Despite the differences between the Libyan and Syrian conflicts, the contexts share many commonalities. Each contains powerful individuals and groups who benefit from the status quo, some directly involved in conflict, and others who simply profit from it. Attempts in Libya to counter this war economy have sought to incorporate armed groups within state institutions. Yet, the absence of a state monopoly on force and the legislative chaos that surrounds rival assemblies has meant that these state institutions have little, if any, command and control over the armed groups. This has too often meant that the armed groups not only collect income from the state but also through the modalities set out above.

The rise of war economy elites in Libya and Syria will have important implications for the future. Critically, war economy elites remain outside of internationally-mediated peace efforts but their interests are increasingly powerful, and must be addressed in a political settlement. Steven Heydemann [5] notes that “whether civil war ends in a negotiated settlement or military victory, local actors have few incentives to give up wartime economic orders.” Such a conclusion merits attention when examining the policy debate around the extent to which the international community should support reconstruction efforts in Syria. Kheder Kheddour6 concludes that the Assad regime views the process of reconstruction as a means of reconstructing the pre- 2011 system through the channelling of funding through new, loyal intermediaries and the empowerment of new business figures. It is thus not a tool of national reconciliation and the foundation of a new, more inclusive political order as envisaged by much international discourse on post-conflict reconstruction. Yet, while the Assad regime has more command and control over its subcontractors than the UN-backed Government of National Accord in Tripoli, it too lacks the coercive capacity to enforce its will over them. These actors have their own interests that will have to be reckoned with in any attempts to rebuild the state and establish a lasting post-war order.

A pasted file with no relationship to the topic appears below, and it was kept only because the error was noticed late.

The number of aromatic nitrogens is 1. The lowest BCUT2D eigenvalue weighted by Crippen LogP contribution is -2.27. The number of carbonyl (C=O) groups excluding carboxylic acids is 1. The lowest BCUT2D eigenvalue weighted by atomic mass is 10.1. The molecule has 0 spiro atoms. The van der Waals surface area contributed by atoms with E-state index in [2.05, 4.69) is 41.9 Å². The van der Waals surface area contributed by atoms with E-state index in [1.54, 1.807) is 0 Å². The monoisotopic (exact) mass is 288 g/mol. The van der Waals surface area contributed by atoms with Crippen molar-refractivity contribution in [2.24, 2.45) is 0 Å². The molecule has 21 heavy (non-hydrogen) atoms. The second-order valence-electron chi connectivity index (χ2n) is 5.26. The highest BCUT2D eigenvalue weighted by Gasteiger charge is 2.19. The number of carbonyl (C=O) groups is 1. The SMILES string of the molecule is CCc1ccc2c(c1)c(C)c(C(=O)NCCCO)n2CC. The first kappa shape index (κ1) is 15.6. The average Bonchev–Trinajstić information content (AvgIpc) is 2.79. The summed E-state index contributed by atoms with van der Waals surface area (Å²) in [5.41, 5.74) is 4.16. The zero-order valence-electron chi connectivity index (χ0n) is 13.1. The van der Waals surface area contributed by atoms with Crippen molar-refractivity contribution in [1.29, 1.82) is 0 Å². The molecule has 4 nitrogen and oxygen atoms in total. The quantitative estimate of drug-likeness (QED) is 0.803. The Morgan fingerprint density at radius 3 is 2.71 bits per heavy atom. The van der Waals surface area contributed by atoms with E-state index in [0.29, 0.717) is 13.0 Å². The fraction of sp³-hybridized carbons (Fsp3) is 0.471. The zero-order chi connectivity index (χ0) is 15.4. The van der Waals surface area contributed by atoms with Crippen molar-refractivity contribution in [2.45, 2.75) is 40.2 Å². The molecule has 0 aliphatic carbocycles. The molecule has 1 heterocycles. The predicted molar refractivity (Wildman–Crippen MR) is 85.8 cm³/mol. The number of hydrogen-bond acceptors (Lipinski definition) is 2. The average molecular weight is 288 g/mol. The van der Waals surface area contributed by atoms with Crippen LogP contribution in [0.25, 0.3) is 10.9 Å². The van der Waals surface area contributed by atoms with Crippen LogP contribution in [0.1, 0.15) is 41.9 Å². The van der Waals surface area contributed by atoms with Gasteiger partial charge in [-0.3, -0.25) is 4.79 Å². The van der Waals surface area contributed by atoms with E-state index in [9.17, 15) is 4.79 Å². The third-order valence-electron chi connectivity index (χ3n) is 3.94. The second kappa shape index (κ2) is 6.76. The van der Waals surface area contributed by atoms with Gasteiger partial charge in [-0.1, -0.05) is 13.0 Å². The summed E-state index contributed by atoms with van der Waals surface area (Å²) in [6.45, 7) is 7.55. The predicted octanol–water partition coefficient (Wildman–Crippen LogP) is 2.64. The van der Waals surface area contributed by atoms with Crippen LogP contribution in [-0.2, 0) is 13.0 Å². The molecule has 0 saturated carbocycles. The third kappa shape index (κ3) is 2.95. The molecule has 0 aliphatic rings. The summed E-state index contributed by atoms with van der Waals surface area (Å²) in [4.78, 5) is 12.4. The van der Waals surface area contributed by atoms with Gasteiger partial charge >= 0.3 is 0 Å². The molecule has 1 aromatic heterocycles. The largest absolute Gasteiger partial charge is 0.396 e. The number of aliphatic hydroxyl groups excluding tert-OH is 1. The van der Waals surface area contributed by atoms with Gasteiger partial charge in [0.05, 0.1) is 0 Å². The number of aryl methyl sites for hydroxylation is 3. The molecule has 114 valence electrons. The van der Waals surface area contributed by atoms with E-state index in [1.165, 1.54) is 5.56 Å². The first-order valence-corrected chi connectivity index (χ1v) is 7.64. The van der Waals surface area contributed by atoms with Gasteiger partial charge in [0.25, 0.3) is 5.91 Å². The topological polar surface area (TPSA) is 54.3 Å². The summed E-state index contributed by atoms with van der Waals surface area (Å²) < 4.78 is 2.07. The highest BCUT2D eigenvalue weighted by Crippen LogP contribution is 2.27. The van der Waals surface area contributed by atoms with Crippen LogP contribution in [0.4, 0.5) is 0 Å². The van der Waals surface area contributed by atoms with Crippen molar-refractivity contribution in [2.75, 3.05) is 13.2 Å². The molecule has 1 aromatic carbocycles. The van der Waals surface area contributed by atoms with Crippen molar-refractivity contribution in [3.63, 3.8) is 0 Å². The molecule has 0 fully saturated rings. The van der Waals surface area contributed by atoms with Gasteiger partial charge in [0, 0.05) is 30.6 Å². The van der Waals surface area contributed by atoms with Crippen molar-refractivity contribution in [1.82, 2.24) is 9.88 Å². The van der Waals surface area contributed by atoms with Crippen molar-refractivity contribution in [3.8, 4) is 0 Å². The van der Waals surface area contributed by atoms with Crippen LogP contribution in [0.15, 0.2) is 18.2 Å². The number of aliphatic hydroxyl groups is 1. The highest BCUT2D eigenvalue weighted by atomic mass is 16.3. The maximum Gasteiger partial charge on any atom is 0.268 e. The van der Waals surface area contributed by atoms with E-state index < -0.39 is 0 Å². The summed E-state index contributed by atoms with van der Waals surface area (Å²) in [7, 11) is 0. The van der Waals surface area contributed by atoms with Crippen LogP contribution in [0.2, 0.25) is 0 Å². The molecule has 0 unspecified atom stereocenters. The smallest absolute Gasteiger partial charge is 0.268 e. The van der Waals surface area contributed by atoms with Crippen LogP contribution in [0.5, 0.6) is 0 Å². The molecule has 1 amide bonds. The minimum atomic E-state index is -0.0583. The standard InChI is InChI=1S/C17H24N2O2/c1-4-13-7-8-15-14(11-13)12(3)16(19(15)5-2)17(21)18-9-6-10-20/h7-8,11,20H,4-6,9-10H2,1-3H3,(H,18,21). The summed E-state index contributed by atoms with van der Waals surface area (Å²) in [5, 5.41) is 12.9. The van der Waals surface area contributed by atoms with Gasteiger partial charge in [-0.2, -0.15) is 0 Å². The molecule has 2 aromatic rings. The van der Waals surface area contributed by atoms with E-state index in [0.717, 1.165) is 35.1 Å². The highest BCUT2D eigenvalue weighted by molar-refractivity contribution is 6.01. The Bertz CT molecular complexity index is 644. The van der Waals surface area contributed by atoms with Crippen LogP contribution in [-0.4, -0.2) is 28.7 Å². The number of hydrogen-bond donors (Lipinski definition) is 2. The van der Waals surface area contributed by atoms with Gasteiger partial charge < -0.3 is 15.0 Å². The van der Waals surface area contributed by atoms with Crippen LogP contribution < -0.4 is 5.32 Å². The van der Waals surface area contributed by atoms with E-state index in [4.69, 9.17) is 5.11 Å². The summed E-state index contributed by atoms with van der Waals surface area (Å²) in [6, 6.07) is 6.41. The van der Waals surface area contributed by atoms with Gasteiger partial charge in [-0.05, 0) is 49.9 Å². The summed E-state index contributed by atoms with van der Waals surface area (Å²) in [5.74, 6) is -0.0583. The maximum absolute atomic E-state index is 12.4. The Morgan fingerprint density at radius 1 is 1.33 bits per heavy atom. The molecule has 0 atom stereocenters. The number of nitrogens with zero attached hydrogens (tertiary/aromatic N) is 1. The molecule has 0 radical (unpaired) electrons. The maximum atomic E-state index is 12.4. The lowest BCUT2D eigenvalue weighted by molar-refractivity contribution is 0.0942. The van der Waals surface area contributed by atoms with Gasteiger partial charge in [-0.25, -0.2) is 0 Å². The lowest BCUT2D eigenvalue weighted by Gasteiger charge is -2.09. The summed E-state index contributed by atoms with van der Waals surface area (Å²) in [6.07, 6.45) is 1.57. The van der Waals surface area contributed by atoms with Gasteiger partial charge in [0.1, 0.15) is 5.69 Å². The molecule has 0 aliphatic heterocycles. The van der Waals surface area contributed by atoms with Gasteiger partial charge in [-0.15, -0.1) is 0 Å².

[1] TURKMANI, Rim et al. Countering the logic of the war economy in Syria; evidence from three local areas, LSE, 07/30/2015,

[2] ABDULAZIZ HALLAJ, OMAR. “The balance-sheet of conflict: criminal revenues and warlords in Syria”, Noref Report, May 2015, 20conflict_criminal%20revenues%20and%20warlords%20in%20Syria_Apr%202015_FINAL.pdf

[3] ABBOUD, SAMER. “The Economics of War and Peace in Syria”, Report Arab Politics Beyond The Uprisings, The Century Foundation, 01/31/2017,

[4] SCHNEIDER, TOBIAS. “The Decay of the Syrian Regime is Much Worse Than You Think”, War On The Rocks, 08/31/2016,

[5] HEYDEMANN, STEVEN, “Civil War, Economic Governance & State Reconstruction in the Arab Middle East”, Dædalus, the Journal of the American Academy of Arts & Sciences, Winter 2018, /10.1162/4 DAED_a_00473

[6] KHEDDOUR, KHEDER. “Survival Through Destruction”, Syria in Crisis, Carnegie Middle East Center, 11/29/2017, http://carnegie-5